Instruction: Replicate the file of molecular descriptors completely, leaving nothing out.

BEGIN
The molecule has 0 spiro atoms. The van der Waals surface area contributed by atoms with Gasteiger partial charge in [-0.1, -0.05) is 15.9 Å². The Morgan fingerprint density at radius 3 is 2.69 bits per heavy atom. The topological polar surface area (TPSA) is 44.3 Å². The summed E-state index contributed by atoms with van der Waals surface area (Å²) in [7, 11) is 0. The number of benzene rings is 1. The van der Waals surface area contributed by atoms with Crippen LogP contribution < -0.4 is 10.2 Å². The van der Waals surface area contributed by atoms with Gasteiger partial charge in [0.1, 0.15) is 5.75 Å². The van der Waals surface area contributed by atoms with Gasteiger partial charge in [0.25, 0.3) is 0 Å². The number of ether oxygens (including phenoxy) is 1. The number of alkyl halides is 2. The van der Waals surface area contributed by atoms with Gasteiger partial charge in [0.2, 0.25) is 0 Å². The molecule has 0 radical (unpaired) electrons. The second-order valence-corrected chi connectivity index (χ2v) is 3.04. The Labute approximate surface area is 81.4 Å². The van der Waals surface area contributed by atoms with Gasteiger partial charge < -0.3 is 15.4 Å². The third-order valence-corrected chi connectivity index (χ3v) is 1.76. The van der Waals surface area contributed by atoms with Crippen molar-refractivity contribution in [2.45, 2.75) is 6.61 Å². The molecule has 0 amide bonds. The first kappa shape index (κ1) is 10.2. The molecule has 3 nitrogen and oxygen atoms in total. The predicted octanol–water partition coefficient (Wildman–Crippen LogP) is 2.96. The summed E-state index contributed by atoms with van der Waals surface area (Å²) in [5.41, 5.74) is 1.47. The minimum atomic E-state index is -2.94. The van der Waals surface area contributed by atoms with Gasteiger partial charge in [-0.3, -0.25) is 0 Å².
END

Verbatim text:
The molecule has 0 spiro atoms. The van der Waals surface area contributed by atoms with Gasteiger partial charge in [-0.1, -0.05) is 15.9 Å². The Morgan fingerprint density at radius 3 is 2.69 bits per heavy atom. The topological polar surface area (TPSA) is 44.3 Å². The summed E-state index contributed by atoms with van der Waals surface area (Å²) in [7, 11) is 0. The number of benzene rings is 1. The van der Waals surface area contributed by atoms with Crippen LogP contribution < -0.4 is 10.2 Å². The van der Waals surface area contributed by atoms with Gasteiger partial charge in [0.1, 0.15) is 5.75 Å². The van der Waals surface area contributed by atoms with Gasteiger partial charge in [0.25, 0.3) is 0 Å². The number of ether oxygens (including phenoxy) is 1. The number of alkyl halides is 2. The van der Waals surface area contributed by atoms with Gasteiger partial charge in [0.2, 0.25) is 0 Å². The molecule has 0 radical (unpaired) electrons. The second-order valence-corrected chi connectivity index (χ2v) is 3.04. The Labute approximate surface area is 81.4 Å². The van der Waals surface area contributed by atoms with Gasteiger partial charge < -0.3 is 15.4 Å². The third-order valence-corrected chi connectivity index (χ3v) is 1.76. The van der Waals surface area contributed by atoms with Crippen molar-refractivity contribution in [2.45, 2.75) is 6.61 Å². The molecule has 0 amide bonds. The first kappa shape index (κ1) is 10.2. The molecule has 3 nitrogen and oxygen atoms in total. The predicted octanol–water partition coefficient (Wildman–Crippen LogP) is 2.96. The summed E-state index contributed by atoms with van der Waals surface area (Å²) in [5.41, 5.74) is 1.47. The minimum atomic E-state index is -2.94. The van der Waals surface area contributed by atoms with Gasteiger partial charge in [-0.3, -0.25) is 0 Å².